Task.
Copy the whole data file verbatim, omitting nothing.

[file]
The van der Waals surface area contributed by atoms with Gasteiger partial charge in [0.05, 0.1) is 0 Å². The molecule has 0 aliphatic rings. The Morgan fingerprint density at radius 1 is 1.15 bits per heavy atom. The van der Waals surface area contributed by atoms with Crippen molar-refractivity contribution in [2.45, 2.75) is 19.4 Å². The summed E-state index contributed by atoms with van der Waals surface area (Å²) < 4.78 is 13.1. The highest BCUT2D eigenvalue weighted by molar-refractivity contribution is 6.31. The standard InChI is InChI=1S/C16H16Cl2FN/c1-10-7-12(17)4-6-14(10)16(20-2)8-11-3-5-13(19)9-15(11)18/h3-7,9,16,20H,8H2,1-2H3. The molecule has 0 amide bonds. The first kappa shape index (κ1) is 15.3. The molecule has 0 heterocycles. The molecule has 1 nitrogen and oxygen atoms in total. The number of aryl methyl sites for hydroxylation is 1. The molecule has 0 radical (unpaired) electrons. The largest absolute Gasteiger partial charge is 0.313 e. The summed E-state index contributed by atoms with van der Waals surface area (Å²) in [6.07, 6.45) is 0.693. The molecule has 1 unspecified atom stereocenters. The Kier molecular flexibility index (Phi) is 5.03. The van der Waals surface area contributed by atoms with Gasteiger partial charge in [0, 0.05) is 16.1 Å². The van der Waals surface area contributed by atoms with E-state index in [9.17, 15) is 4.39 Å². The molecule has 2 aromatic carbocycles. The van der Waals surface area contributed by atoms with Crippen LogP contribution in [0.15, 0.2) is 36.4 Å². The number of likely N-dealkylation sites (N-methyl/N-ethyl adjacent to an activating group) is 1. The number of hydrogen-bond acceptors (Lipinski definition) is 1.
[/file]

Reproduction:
The van der Waals surface area contributed by atoms with Gasteiger partial charge in [0.05, 0.1) is 0 Å². The molecule has 0 aliphatic rings. The Morgan fingerprint density at radius 1 is 1.15 bits per heavy atom. The van der Waals surface area contributed by atoms with Crippen molar-refractivity contribution in [2.45, 2.75) is 19.4 Å². The summed E-state index contributed by atoms with van der Waals surface area (Å²) < 4.78 is 13.1. The highest BCUT2D eigenvalue weighted by molar-refractivity contribution is 6.31. The standard InChI is InChI=1S/C16H16Cl2FN/c1-10-7-12(17)4-6-14(10)16(20-2)8-11-3-5-13(19)9-15(11)18/h3-7,9,16,20H,8H2,1-2H3. The molecule has 0 amide bonds. The first kappa shape index (κ1) is 15.3. The molecule has 0 heterocycles. The molecule has 1 nitrogen and oxygen atoms in total. The number of aryl methyl sites for hydroxylation is 1. The molecule has 0 radical (unpaired) electrons. The largest absolute Gasteiger partial charge is 0.313 e. The summed E-state index contributed by atoms with van der Waals surface area (Å²) in [6.07, 6.45) is 0.693. The molecule has 1 unspecified atom stereocenters. The Kier molecular flexibility index (Phi) is 5.03. The van der Waals surface area contributed by atoms with Gasteiger partial charge in [0, 0.05) is 16.1 Å². The van der Waals surface area contributed by atoms with E-state index in [9.17, 15) is 4.39 Å². The molecule has 2 aromatic carbocycles. The van der Waals surface area contributed by atoms with Crippen LogP contribution in [0.15, 0.2) is 36.4 Å². The number of likely N-dealkylation sites (N-methyl/N-ethyl adjacent to an activating group) is 1. The number of hydrogen-bond acceptors (Lipinski definition) is 1.